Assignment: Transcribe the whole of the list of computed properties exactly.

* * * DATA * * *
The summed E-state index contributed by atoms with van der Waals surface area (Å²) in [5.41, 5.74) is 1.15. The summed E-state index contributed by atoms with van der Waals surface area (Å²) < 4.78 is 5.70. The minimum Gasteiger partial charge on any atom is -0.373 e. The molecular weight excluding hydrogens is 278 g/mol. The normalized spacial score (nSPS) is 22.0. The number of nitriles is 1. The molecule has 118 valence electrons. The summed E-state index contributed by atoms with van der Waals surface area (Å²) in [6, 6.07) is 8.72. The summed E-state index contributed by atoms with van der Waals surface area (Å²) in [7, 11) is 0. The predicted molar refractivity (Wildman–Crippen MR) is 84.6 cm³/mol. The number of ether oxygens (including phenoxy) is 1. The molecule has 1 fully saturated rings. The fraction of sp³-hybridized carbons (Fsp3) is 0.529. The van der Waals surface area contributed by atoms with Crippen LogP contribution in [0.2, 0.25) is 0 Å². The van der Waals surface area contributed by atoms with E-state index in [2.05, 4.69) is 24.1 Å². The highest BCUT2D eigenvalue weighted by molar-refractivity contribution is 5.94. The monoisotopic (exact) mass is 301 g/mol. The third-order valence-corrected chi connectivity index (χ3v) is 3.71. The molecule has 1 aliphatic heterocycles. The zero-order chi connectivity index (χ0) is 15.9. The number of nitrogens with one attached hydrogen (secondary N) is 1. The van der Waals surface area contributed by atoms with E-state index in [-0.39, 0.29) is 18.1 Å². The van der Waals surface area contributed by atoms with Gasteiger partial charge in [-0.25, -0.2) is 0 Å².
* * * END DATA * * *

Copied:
The summed E-state index contributed by atoms with van der Waals surface area (Å²) in [5.41, 5.74) is 1.15. The summed E-state index contributed by atoms with van der Waals surface area (Å²) < 4.78 is 5.70. The minimum Gasteiger partial charge on any atom is -0.373 e. The molecular weight excluding hydrogens is 278 g/mol. The normalized spacial score (nSPS) is 22.0. The number of nitriles is 1. The molecule has 118 valence electrons. The summed E-state index contributed by atoms with van der Waals surface area (Å²) in [6, 6.07) is 8.72. The summed E-state index contributed by atoms with van der Waals surface area (Å²) in [7, 11) is 0. The predicted molar refractivity (Wildman–Crippen MR) is 84.6 cm³/mol. The number of ether oxygens (including phenoxy) is 1. The molecule has 1 fully saturated rings. The fraction of sp³-hybridized carbons (Fsp3) is 0.529. The van der Waals surface area contributed by atoms with Crippen LogP contribution in [0.2, 0.25) is 0 Å². The van der Waals surface area contributed by atoms with E-state index in [2.05, 4.69) is 24.1 Å². The highest BCUT2D eigenvalue weighted by molar-refractivity contribution is 5.94. The monoisotopic (exact) mass is 301 g/mol. The third-order valence-corrected chi connectivity index (χ3v) is 3.71. The molecule has 1 aliphatic heterocycles. The zero-order chi connectivity index (χ0) is 15.9. The number of nitrogens with one attached hydrogen (secondary N) is 1. The van der Waals surface area contributed by atoms with E-state index in [-0.39, 0.29) is 18.1 Å². The van der Waals surface area contributed by atoms with Gasteiger partial charge in [-0.25, -0.2) is 0 Å².